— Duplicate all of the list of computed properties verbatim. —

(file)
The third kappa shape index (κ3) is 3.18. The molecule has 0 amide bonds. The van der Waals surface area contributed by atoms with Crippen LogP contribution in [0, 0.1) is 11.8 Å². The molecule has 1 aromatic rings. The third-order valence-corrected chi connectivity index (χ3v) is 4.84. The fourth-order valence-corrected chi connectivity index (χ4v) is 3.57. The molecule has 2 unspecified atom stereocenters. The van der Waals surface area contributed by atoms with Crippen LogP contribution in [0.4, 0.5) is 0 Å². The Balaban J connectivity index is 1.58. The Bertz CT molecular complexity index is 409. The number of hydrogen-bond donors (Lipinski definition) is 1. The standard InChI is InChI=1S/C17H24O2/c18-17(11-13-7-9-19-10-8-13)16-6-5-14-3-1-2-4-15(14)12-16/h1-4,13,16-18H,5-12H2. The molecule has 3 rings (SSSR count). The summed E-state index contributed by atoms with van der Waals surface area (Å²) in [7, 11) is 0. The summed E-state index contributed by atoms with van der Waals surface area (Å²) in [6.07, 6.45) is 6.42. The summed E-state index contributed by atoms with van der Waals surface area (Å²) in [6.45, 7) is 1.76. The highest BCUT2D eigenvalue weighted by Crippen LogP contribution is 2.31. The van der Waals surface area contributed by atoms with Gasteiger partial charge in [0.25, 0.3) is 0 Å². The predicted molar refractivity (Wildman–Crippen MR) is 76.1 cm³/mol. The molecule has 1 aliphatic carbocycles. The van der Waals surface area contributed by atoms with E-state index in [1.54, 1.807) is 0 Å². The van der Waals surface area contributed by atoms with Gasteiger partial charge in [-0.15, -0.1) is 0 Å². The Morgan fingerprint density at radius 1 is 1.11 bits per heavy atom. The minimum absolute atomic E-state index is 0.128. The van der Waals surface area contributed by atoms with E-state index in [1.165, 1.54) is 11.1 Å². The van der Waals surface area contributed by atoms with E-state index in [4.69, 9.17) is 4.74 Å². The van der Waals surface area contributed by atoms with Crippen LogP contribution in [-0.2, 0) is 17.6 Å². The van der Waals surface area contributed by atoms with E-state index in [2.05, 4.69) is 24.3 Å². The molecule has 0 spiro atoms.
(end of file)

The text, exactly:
The third kappa shape index (κ3) is 3.18. The molecule has 0 amide bonds. The van der Waals surface area contributed by atoms with Crippen LogP contribution in [0, 0.1) is 11.8 Å². The molecule has 1 aromatic rings. The third-order valence-corrected chi connectivity index (χ3v) is 4.84. The fourth-order valence-corrected chi connectivity index (χ4v) is 3.57. The molecule has 2 unspecified atom stereocenters. The van der Waals surface area contributed by atoms with Crippen LogP contribution in [0.4, 0.5) is 0 Å². The Balaban J connectivity index is 1.58. The Bertz CT molecular complexity index is 409. The number of hydrogen-bond donors (Lipinski definition) is 1. The standard InChI is InChI=1S/C17H24O2/c18-17(11-13-7-9-19-10-8-13)16-6-5-14-3-1-2-4-15(14)12-16/h1-4,13,16-18H,5-12H2. The molecule has 3 rings (SSSR count). The summed E-state index contributed by atoms with van der Waals surface area (Å²) in [7, 11) is 0. The summed E-state index contributed by atoms with van der Waals surface area (Å²) in [6.07, 6.45) is 6.42. The summed E-state index contributed by atoms with van der Waals surface area (Å²) in [6.45, 7) is 1.76. The highest BCUT2D eigenvalue weighted by Crippen LogP contribution is 2.31. The van der Waals surface area contributed by atoms with Gasteiger partial charge in [0.25, 0.3) is 0 Å². The predicted molar refractivity (Wildman–Crippen MR) is 76.1 cm³/mol. The molecule has 1 aliphatic carbocycles. The van der Waals surface area contributed by atoms with E-state index in [1.54, 1.807) is 0 Å². The van der Waals surface area contributed by atoms with Gasteiger partial charge in [-0.15, -0.1) is 0 Å². The Morgan fingerprint density at radius 1 is 1.11 bits per heavy atom. The minimum absolute atomic E-state index is 0.128. The van der Waals surface area contributed by atoms with E-state index in [1.165, 1.54) is 11.1 Å². The van der Waals surface area contributed by atoms with E-state index in [4.69, 9.17) is 4.74 Å². The van der Waals surface area contributed by atoms with Crippen LogP contribution in [-0.2, 0) is 17.6 Å². The van der Waals surface area contributed by atoms with E-state index in [2.05, 4.69) is 24.3 Å². The molecule has 0 spiro atoms.